A similar link can be observed at the level of individual households. Households whose members have a higher level of education are usually wealthier than households with less educated members. The relationship between household wealth and education can be analyzed with data from household surveys. This article looks at data from 12 nationally representative household surveys that were conducted between 2004 and 2006 in Bangladesh, Cambodia, Colombia, Egypt, Ethiopia, Haiti, India, Moldova, Nepal, Niger, Sierra Leone, and Zimbabwe. The data from Bangladesh and Sierra Leone is from Multiple Indicator Cluster Surveys (MICS) and the data from the other countries was collected with Demographic and Health Surveys (DHS).
DHS and MICS surveys collect data on assets owned by a household - for example, water supply and sanitation facilities, housing material, radio, telephone, refrigerator, bicycle, automobile, and livestock - that can be used to construct an index of household wealth (Filmer and Pritchett 2001). With this index it is possible to rank the households in a survey from poorest to richest. The households can then be divided into wealth deciles, each containing 10 percent of the sample population.
DHS and MICS surveys also collect data on the education of all household members above a certain age, usually 5 to 7 years. For the analysis in this article, the years of formal education of all household members aged 20 to 65 years were examined. For example, a person that did not complete primary school may have 3 years of education while someone with a university degree may have 16 years of education. In the next step, the average number of years of education within each wealth decile is calculated.
The data on household wealth and years of education is plotted in the graph below. Wealth deciles are plotted along the horizontal axis. The average number of years of education of persons aged 20 to 65 years in each wealth decile is plotted along the vertical axis. As an example, in Bangladesh, persons in the poorest decile have 1.3 years of education on average and persons in the richest decile have 10.1 years of education.
Household wealth and years of education
Data source: Demographic and Health Surveys (DHS), Multiple Indicator Cluster Surveys (MICS), 2004-2006.
The graph shows that an increase in the average years of education of all adult household members is correlated with an increase in household wealth. This relationship is true without exception in all 12 countries that were analyzed. Persons in higher wealth deciles always have more years of education than persons in lower deciles.
The graph also shows that the disparity between poorer and richer households in terms of education varies from country to country. In Moldova, almost everyone attends primary and secondary school and even in the poorest decile the average number of years of education is 9.3, compared to 13.6 years of education in the richest decile. In Zimbabwe, most persons attended at least primary school; persons in the poorest decile have 5.4 years of education on average and persons in the richest decile 11.4 years.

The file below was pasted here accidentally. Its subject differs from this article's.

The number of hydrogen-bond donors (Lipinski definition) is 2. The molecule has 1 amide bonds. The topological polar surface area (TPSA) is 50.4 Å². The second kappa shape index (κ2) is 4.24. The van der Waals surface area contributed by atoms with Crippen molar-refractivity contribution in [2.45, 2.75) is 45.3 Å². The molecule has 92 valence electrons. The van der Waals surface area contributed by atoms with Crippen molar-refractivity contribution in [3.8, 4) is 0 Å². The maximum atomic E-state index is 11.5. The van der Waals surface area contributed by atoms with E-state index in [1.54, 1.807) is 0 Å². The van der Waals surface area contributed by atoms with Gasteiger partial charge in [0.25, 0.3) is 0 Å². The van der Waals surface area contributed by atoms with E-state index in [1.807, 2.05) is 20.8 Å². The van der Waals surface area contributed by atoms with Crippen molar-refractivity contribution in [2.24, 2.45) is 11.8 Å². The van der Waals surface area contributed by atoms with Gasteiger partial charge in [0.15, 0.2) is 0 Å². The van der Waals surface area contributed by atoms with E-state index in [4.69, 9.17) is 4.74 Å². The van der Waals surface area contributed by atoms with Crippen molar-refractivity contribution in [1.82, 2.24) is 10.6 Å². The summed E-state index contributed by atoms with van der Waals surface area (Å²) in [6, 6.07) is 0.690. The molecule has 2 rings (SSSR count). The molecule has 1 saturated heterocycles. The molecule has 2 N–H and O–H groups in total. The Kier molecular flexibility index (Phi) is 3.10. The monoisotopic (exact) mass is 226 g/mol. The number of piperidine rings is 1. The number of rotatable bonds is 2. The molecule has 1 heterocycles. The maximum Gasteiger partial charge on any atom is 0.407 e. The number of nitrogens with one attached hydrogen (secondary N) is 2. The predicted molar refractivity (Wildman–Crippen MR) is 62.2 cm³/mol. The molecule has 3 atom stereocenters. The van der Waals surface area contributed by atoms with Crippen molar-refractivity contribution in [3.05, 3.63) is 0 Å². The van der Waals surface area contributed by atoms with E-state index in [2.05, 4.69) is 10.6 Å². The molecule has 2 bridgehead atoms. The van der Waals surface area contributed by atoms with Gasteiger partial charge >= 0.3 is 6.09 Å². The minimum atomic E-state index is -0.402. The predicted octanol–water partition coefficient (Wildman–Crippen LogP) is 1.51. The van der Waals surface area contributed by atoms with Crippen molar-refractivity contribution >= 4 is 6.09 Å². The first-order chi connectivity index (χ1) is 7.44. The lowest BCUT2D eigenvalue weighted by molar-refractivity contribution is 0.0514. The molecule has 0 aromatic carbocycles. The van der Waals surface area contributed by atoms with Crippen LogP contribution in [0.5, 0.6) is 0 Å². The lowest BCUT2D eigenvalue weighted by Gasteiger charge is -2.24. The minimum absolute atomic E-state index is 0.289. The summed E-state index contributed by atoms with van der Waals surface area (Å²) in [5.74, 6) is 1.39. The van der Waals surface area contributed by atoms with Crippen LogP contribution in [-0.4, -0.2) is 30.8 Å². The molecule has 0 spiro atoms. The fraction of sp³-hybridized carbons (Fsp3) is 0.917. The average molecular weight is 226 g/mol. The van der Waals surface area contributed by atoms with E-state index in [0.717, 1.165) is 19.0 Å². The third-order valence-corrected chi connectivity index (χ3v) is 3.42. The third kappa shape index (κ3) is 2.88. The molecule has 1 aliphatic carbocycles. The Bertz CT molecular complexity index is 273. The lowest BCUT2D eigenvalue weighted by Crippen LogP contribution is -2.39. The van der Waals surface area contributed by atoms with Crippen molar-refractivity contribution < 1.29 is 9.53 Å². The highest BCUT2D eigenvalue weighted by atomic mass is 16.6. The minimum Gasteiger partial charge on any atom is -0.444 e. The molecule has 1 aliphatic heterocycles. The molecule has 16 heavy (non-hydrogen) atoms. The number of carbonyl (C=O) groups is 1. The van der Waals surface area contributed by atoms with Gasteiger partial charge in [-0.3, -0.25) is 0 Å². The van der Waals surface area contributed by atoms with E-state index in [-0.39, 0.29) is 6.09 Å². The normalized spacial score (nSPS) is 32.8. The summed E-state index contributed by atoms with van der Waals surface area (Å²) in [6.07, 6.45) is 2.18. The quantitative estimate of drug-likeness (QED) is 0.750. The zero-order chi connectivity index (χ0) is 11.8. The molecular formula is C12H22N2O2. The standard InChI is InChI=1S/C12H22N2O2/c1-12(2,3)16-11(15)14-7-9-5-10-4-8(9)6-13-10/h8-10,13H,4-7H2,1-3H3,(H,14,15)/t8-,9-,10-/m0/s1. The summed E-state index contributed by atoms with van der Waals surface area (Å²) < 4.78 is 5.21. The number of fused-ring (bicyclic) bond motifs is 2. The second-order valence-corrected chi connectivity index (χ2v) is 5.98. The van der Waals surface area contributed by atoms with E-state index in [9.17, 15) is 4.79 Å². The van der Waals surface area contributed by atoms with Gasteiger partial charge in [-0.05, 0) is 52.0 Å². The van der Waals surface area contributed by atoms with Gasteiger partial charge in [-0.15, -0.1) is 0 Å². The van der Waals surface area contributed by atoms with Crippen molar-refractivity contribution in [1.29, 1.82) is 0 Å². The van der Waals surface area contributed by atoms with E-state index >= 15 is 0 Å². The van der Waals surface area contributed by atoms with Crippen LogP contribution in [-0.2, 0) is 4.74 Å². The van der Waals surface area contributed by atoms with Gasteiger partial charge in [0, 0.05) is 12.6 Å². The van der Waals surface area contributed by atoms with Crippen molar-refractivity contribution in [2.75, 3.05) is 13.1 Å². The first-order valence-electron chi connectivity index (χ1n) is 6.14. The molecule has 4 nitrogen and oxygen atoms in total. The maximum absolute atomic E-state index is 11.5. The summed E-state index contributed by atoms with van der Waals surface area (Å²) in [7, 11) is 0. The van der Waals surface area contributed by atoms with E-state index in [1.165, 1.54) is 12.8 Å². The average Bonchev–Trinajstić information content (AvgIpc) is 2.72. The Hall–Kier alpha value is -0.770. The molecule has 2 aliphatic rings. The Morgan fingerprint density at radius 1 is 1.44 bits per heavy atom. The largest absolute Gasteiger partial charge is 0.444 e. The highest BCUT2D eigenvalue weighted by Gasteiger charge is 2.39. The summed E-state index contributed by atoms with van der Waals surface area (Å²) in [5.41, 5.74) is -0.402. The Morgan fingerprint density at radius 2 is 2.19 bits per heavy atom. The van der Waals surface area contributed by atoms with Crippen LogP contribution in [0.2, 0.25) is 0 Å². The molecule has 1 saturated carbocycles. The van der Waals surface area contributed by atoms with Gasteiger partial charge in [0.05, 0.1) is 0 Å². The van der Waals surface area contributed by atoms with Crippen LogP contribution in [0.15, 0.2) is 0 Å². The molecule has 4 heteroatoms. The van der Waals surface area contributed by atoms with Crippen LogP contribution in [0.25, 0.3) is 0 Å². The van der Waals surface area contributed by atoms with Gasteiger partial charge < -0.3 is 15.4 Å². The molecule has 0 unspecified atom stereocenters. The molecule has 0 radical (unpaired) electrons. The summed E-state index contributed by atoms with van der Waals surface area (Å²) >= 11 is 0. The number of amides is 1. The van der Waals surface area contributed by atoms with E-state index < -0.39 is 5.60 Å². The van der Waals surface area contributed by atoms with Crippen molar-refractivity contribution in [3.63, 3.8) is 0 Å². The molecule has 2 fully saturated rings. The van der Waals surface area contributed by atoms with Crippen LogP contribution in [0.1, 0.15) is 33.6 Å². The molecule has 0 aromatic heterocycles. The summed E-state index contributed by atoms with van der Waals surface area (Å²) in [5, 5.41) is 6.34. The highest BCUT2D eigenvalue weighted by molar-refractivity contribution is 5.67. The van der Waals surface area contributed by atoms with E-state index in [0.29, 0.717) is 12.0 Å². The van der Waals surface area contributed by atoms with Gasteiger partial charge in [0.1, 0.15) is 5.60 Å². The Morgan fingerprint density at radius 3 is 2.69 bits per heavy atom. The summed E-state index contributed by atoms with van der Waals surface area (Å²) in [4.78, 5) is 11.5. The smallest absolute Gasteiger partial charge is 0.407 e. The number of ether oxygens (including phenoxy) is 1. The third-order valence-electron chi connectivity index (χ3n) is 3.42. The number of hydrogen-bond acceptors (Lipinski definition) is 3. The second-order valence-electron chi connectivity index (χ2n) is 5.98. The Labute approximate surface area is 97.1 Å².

In contrast, Niger is a country where few persons between 20 and 65 years of age attended school. 80 percent of the population have less than 1 year of education. The average number of years of education is 0.3 in the poorest decile, 0.9 in the eighth decile, 1.8 in the ninth decile, and 5.3 in the richest decile. In Ethiopia, 80 percent of the adult population have fewer than 2 years of education and in Sierra Leone, 70 percent have fewer than 2 years of education. Cambodia and Nepal are also countries where a large part of the population has relatively little formal education.
In other countries, the increase in the number of years of education from poorer to richer deciles is more pronounced. In Egypt, persons in the poorest decile have 3.1 years of education on average and those in the richest decile have 13.8 years of education. In India, the average number of years of education is 1.4 in the poorest decile and 11.9 in the richest decile. In Haiti, the respective numbers are 1.2 and 10.7 years of education. In Colombia, the average number of years of education ranges from 3.6 in the poorest decile to 12.5 in the richest decile.
The positive link between wealth and years of education at the household level can be explained similarly to the link between these two variables at the national level. Persons with a higher level of education can earn more than those with less education. At the same time, members of wealthier households can afford education more easily than members of poorer households. At the extreme end, very poor families may not only lack the financial resources to send their children to school, they may also have to rely on the income from child labor to guarantee the survival of everyone in the household. This relationship between household wealth and child labor was analyzed in two articles on child labor and school attendance in Bolivia.
- Filmer, Deon, and Lant H. Pritchett. 2001. Estimating wealth effects without expenditure data - or Tears: An application to educational enrollments in states of India. Demography 38 (1), February: 115-132.
- National wealth and years of education
- National wealth and school enrollment
- Poverty and educational attainment in the United States
- Poverty and educational attainment in the United States, part 2
- Child labor and school attendance in Bolivia
- Child labor and school attendance in Bolivia, part 2
Friedrich Huebler, 24 August 2008, Creative Commons License
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